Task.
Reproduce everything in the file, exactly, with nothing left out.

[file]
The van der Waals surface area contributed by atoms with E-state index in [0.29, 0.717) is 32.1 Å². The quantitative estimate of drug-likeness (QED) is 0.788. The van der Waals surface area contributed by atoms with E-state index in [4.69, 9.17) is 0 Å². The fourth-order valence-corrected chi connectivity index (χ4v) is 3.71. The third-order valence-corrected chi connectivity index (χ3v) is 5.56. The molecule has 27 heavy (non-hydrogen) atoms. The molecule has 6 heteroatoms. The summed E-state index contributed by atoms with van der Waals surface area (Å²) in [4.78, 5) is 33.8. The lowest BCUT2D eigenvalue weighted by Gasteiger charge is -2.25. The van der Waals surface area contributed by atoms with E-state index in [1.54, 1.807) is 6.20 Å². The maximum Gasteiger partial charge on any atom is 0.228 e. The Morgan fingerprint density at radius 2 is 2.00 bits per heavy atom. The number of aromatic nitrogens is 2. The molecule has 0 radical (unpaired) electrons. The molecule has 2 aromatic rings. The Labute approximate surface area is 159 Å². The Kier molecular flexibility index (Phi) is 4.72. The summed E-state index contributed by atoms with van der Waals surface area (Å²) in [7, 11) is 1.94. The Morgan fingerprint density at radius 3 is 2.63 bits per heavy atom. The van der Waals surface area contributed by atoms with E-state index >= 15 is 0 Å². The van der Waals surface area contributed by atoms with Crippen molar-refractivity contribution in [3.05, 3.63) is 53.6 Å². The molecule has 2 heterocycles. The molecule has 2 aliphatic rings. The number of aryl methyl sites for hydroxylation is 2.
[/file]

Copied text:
The van der Waals surface area contributed by atoms with E-state index in [0.29, 0.717) is 32.1 Å². The quantitative estimate of drug-likeness (QED) is 0.788. The van der Waals surface area contributed by atoms with E-state index in [4.69, 9.17) is 0 Å². The fourth-order valence-corrected chi connectivity index (χ4v) is 3.71. The third-order valence-corrected chi connectivity index (χ3v) is 5.56. The molecule has 27 heavy (non-hydrogen) atoms. The molecule has 6 heteroatoms. The summed E-state index contributed by atoms with van der Waals surface area (Å²) in [4.78, 5) is 33.8. The lowest BCUT2D eigenvalue weighted by Gasteiger charge is -2.25. The van der Waals surface area contributed by atoms with E-state index in [1.54, 1.807) is 6.20 Å². The maximum Gasteiger partial charge on any atom is 0.228 e. The Morgan fingerprint density at radius 2 is 2.00 bits per heavy atom. The number of aromatic nitrogens is 2. The molecule has 0 radical (unpaired) electrons. The molecule has 2 aromatic rings. The Labute approximate surface area is 159 Å². The Kier molecular flexibility index (Phi) is 4.72. The summed E-state index contributed by atoms with van der Waals surface area (Å²) in [7, 11) is 1.94. The Morgan fingerprint density at radius 3 is 2.63 bits per heavy atom. The van der Waals surface area contributed by atoms with E-state index >= 15 is 0 Å². The van der Waals surface area contributed by atoms with Crippen molar-refractivity contribution in [3.05, 3.63) is 53.6 Å². The molecule has 2 heterocycles. The molecule has 2 aliphatic rings. The number of aryl methyl sites for hydroxylation is 2.